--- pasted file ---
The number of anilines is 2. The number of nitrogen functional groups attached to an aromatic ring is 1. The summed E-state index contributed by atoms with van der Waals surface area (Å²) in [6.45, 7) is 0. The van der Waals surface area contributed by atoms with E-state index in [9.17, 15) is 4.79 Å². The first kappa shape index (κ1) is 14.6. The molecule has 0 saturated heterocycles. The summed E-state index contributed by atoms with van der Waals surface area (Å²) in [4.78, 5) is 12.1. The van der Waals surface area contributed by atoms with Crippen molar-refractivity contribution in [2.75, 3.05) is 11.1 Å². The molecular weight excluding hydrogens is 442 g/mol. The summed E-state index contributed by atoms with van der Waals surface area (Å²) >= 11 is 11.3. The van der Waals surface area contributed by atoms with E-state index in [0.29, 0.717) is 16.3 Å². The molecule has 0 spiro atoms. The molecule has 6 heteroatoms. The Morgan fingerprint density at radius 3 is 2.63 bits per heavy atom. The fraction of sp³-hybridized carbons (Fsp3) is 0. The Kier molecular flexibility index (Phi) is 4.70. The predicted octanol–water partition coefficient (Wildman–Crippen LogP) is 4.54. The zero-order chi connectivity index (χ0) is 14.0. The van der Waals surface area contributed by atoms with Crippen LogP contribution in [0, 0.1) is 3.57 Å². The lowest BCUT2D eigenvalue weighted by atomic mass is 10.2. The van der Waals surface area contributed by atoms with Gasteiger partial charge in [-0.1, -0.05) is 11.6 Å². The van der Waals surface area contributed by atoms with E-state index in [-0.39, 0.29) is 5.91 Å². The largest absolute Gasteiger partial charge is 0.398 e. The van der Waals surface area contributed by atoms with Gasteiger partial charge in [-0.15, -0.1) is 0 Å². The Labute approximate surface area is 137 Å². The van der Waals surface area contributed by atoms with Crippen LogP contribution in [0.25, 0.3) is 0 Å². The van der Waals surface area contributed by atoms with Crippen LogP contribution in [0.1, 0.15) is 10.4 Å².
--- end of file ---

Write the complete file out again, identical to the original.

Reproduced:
The number of anilines is 2. The number of nitrogen functional groups attached to an aromatic ring is 1. The summed E-state index contributed by atoms with van der Waals surface area (Å²) in [6.45, 7) is 0. The van der Waals surface area contributed by atoms with E-state index in [9.17, 15) is 4.79 Å². The first kappa shape index (κ1) is 14.6. The molecule has 0 saturated heterocycles. The summed E-state index contributed by atoms with van der Waals surface area (Å²) in [4.78, 5) is 12.1. The van der Waals surface area contributed by atoms with Crippen molar-refractivity contribution in [2.75, 3.05) is 11.1 Å². The molecular weight excluding hydrogens is 442 g/mol. The summed E-state index contributed by atoms with van der Waals surface area (Å²) >= 11 is 11.3. The van der Waals surface area contributed by atoms with E-state index in [0.29, 0.717) is 16.3 Å². The molecule has 0 spiro atoms. The molecule has 6 heteroatoms. The Morgan fingerprint density at radius 3 is 2.63 bits per heavy atom. The fraction of sp³-hybridized carbons (Fsp3) is 0. The Kier molecular flexibility index (Phi) is 4.70. The predicted octanol–water partition coefficient (Wildman–Crippen LogP) is 4.54. The zero-order chi connectivity index (χ0) is 14.0. The van der Waals surface area contributed by atoms with Crippen LogP contribution in [0, 0.1) is 3.57 Å². The lowest BCUT2D eigenvalue weighted by atomic mass is 10.2. The van der Waals surface area contributed by atoms with Gasteiger partial charge in [-0.1, -0.05) is 11.6 Å². The van der Waals surface area contributed by atoms with E-state index in [-0.39, 0.29) is 5.91 Å². The largest absolute Gasteiger partial charge is 0.398 e. The van der Waals surface area contributed by atoms with Gasteiger partial charge in [-0.15, -0.1) is 0 Å². The Labute approximate surface area is 137 Å². The van der Waals surface area contributed by atoms with Crippen LogP contribution in [0.25, 0.3) is 0 Å². The van der Waals surface area contributed by atoms with Crippen LogP contribution in [0.1, 0.15) is 10.4 Å².